Hard to believe it’s been twenty-six years since Frank Miller’s groundbreaking BATMAN: THE DARK KNIGHT RETURNS first hit comic-shop shelves. And ever since then, almost immediately upon its publication, fans have been clamoring for a film adaptation. And while elements and influences of DARK KNIGHT RETURNS can be seen in everything from Tim Burton’s BATMAN to the Dini/Timm animated series to Nolan’s Bat-films, a true, faithful adaptation of the work has never seen the light of day.
That is, until now.
Warner Animation’s THE DARK KNIGHT RETURNS, PART I is a breathtakingly loyal recreation of the first half of Miller’s Batman masterpiece, replicating it in look, tone, design and story nearly without fail. For any of you who’ve been living under a rock and haven’t read probably the single most influential Batman story after DETECTIVE COMICS 38, let’s get you up to speed on THE DARK KNIGHT RETURNS’ premise:
Ten years after the retirement/disappearance of The Batman, a fifty-five-year-old Bruce Wayne finds himself drawn back into action as the Caped Crusader, in response to a Gotham City descending into anarchy, not to mention his own demons. With Batman’s return comes new allies, old enemies, broken friendships, and a final battle for the soul of the city.
Wisely, Warner Animation elected to split the story into two films, with PART I focusing on Bruce Wayne’s return to the cape and cowl, his struggle with the not-so-rehabilitated Two-Face, his battle with Gotham street gang The Mutants, and the arrival of Carrie Kelley, the new (and female) Robin.
Director Jay Oliva and screenwriter Bob Goodman stick as close to the source material as they possibly can, with the character designs looking as close to Miller’s style as possible while still allowing for fluid animation. As for the story, there’s not much missing, and certainly nothing important. The one absence I did feel was the absence of the first-person narration for Bruce/Batman. While I can understand the decision to eschew most of it, as an overdone voiceover can really bog down a film, the Batman narration in DARK KNIGHT RETURNS makes up some of Miller’s best writing ever, and in certain places it was sorely missed.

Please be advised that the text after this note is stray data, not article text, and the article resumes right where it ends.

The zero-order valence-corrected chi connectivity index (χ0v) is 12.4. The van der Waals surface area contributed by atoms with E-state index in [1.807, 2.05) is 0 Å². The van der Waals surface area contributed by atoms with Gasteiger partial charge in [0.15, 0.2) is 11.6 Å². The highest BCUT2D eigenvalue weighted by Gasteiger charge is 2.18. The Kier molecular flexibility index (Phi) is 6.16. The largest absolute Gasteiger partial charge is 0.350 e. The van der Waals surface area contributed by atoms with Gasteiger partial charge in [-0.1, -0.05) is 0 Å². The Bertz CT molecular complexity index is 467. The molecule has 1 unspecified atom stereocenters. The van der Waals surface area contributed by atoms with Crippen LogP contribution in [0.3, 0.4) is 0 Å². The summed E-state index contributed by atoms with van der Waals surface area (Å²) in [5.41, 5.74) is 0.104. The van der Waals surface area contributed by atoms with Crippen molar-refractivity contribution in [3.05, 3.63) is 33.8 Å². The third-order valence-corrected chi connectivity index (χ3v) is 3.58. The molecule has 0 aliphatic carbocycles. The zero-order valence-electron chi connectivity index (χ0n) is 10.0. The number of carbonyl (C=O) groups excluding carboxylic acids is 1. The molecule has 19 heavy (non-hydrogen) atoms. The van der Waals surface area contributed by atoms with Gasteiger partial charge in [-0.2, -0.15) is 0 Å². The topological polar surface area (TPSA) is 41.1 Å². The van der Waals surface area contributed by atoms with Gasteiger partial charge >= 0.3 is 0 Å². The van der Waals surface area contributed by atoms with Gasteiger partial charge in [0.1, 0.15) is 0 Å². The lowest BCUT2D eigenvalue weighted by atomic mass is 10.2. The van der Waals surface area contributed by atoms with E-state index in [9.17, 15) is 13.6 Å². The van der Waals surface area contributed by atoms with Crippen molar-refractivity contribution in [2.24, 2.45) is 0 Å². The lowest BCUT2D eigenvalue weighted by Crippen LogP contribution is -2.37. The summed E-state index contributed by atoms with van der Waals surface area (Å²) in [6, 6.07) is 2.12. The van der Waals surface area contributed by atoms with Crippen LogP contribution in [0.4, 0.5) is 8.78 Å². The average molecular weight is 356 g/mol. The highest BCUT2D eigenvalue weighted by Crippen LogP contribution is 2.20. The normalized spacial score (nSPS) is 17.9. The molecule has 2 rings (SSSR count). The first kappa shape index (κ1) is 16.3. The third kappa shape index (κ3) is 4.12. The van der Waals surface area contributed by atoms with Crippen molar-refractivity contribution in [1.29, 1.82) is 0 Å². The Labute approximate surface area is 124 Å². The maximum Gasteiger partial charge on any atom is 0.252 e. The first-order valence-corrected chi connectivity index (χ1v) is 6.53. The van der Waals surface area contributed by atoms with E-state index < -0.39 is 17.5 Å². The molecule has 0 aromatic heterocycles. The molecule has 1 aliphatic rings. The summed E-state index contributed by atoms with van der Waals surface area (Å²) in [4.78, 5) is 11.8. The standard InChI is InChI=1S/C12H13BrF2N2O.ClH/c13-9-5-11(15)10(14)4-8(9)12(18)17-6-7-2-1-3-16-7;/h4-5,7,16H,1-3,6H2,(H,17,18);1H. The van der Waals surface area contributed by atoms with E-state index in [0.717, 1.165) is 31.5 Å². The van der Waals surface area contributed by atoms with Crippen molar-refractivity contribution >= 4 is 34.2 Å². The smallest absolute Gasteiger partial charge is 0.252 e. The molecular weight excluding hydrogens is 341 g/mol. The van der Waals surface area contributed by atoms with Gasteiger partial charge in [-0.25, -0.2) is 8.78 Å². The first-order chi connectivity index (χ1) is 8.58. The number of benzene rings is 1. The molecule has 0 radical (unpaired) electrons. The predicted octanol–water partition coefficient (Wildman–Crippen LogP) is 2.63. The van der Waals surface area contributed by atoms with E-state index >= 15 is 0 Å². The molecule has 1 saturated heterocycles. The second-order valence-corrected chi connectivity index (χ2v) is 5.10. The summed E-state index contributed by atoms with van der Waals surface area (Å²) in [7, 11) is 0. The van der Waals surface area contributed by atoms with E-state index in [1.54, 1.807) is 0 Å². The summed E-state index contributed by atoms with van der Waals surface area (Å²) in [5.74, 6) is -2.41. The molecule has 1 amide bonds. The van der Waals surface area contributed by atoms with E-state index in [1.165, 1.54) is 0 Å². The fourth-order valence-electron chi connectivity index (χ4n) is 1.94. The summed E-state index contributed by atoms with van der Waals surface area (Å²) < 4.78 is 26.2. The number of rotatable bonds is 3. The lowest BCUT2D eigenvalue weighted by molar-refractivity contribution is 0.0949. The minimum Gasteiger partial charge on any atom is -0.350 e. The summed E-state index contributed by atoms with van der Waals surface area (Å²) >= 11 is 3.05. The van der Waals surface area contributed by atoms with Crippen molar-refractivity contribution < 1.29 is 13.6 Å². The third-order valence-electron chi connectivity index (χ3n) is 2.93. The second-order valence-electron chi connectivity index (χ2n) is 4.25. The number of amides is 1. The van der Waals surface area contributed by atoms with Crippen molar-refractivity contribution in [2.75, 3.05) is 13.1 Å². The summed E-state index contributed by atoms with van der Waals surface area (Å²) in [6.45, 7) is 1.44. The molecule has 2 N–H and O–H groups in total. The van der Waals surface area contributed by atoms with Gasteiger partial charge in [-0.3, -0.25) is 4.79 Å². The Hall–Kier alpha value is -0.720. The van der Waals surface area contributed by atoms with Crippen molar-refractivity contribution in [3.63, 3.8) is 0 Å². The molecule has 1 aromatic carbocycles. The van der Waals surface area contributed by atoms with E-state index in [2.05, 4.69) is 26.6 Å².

The vocal cast delivered strongly as well. Peter Weller’s deadpan baritone worked perfectly for Batman here, lending an almost defeated sound to Batman’s dialogue that worked perfectly. It will be interesting to see if he’s able to adjust to the more manic, more self-assured Batman of the latter half of the book. Ariel Winter also shines as Carrie Kelley, doing a great job of capturing Miller’s invented futuristic teen slang and making it sound natural. David Selby’s Commissioner Gordon is right on target as well, and although we only hear two words from him at the very end of the film, LOST’s Michael Emerson looks to provide a very new and exciting take on the Joker.
What’s interesting to someone coming to this film for the first time is that anyone unfamiliar with the book might think some of the material here is derivative of other Batman films, such as the sequence of the pearls following to the ground, used to great effect by Tim Burton, or the notion of a young Bruce falling into the Batcave, a trademark of the Nolan films. Yet both of these sequences were originated by Miller in DARK KNIGHT RETURNS, and seeing them in the proper context is a long-awaited joy.
Honestly, the only thing I can really say in criticism of THE DARK KNIGHT RETURNS, PART I is that PART II isn’t arriving fast enough. Highly recommended.
Scott Tipton can’t wait for the Superman/Batman fight. If you’ve got questions about THE DARK KNIGHT RETURNS or comics in general, send them here.